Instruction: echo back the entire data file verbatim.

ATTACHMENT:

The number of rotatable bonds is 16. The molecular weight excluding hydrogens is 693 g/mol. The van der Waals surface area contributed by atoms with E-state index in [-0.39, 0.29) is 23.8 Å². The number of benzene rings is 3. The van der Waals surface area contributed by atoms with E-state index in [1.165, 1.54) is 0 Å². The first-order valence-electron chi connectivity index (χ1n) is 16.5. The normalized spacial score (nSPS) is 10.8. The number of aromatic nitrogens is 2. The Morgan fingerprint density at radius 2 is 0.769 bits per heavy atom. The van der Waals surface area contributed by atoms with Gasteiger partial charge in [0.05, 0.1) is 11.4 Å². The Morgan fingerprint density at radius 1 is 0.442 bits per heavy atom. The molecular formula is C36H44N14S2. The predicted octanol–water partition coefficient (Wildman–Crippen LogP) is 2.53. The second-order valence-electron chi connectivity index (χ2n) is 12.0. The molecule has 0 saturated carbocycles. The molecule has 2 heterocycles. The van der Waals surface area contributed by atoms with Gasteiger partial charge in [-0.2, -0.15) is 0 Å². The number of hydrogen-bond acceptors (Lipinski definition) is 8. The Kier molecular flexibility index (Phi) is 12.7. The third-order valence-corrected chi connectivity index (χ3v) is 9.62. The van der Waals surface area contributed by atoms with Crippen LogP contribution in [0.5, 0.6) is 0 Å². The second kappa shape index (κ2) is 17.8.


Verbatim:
The number of rotatable bonds is 16. The molecular weight excluding hydrogens is 693 g/mol. The van der Waals surface area contributed by atoms with E-state index in [-0.39, 0.29) is 23.8 Å². The number of benzene rings is 3. The van der Waals surface area contributed by atoms with E-state index in [1.165, 1.54) is 0 Å². The first-order valence-electron chi connectivity index (χ1n) is 16.5. The normalized spacial score (nSPS) is 10.8. The number of aromatic nitrogens is 2. The Morgan fingerprint density at radius 2 is 0.769 bits per heavy atom. The van der Waals surface area contributed by atoms with Gasteiger partial charge in [0.05, 0.1) is 11.4 Å². The Morgan fingerprint density at radius 1 is 0.442 bits per heavy atom. The molecular formula is C36H44N14S2. The predicted octanol–water partition coefficient (Wildman–Crippen LogP) is 2.53. The second-order valence-electron chi connectivity index (χ2n) is 12.0. The molecule has 0 saturated carbocycles. The molecule has 2 heterocycles. The van der Waals surface area contributed by atoms with Gasteiger partial charge in [-0.2, -0.15) is 0 Å². The number of hydrogen-bond acceptors (Lipinski definition) is 8. The Kier molecular flexibility index (Phi) is 12.7. The third-order valence-corrected chi connectivity index (χ3v) is 9.62. The van der Waals surface area contributed by atoms with Crippen LogP contribution in [0.5, 0.6) is 0 Å². The second kappa shape index (κ2) is 17.8.